Consumer And Business Confidence Rebounds
Follows Three Months Of Declines
Following three straight months of declines, consumer confidence rose sharply in February, according to the closely-watched measure released by the Conference Board, a private research firm. The Conference Board's latest confidence index was higher than analysts forecasted, having increased to 69.6, up significantly from January's reading of 58.4.
"Consumer confidence rebounded in February as the shock effect caused by the fiscal cliff uncertainty and payroll tax cuts appears to have abated," said Lynn Franco, economic indicators director at the Conference Board, in a statement.
The Conference Board's gauge of consumer expectations for the next six months also jumped in February, reaching 73.8, improving from 59.9 last month. Consumers' assessment of current business and labor conditions increased seven points to 63.3. In addition, data shows 16.7% of survey respondents anticipate more jobs in the coming months (14.4% in January), while 21.5% now expect fewer jobs (26.7% in January). Compared to previous readings, a greater number of people believe their incomes will rise in the future as well.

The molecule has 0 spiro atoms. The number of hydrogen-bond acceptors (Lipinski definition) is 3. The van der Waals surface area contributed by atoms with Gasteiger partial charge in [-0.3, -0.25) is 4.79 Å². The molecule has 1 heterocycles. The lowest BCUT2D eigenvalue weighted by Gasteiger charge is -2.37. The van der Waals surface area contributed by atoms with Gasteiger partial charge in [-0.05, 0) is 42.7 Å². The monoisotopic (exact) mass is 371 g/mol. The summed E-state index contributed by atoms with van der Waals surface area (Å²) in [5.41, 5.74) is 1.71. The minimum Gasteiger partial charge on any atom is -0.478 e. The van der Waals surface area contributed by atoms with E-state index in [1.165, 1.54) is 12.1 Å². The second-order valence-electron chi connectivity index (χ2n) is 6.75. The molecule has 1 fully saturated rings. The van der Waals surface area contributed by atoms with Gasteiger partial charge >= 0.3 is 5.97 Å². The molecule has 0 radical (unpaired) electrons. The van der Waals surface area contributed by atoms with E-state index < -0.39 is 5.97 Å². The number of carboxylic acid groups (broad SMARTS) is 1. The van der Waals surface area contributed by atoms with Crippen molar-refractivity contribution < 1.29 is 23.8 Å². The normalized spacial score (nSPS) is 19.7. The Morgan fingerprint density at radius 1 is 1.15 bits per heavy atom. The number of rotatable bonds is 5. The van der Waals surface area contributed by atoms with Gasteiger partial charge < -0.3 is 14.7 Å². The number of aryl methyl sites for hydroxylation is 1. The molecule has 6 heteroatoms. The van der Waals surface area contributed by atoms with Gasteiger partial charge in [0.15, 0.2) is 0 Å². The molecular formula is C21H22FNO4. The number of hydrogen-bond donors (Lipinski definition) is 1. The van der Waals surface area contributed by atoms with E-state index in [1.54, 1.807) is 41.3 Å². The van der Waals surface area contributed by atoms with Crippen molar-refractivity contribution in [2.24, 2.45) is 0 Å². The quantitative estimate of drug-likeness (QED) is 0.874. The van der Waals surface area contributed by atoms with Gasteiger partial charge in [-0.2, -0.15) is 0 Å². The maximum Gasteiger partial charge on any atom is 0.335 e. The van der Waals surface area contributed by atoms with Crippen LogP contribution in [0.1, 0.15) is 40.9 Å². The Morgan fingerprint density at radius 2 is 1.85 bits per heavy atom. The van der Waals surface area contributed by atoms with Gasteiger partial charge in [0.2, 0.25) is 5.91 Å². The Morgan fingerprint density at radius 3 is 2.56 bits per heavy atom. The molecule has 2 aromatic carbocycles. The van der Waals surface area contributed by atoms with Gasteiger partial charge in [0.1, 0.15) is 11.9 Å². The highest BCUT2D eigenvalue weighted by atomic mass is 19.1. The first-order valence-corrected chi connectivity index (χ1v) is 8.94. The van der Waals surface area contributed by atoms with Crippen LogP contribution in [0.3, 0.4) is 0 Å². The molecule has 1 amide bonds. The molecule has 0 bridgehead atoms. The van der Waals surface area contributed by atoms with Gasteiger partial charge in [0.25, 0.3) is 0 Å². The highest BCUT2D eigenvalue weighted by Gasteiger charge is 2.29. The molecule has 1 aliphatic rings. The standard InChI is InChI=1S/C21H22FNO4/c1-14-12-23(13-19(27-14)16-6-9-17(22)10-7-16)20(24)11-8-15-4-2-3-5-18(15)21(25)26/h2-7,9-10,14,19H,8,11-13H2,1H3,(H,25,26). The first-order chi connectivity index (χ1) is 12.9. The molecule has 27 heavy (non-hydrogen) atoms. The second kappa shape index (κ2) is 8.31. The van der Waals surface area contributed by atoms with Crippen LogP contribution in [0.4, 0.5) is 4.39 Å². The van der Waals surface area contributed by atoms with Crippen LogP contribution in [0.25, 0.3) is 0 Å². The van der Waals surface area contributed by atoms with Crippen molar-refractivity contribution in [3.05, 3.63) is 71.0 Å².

It's not only consumers that appear more optimistic about the economy – businesses seem to have renewed confidence as well. A measure of planned business spending increased to its highest level in more than a year in January, continuing a shift that began in last year's fourth quarter. Non-defense capital goods orders – also known as core capital orders – increased 6.3% last month, the largest gain since December of 2011.
Finally, in another potential sign of recovery, a separate report from the National Association of Realtors showed its pending home sales index rose 4.5%, hitting its highest mark in nearly three years.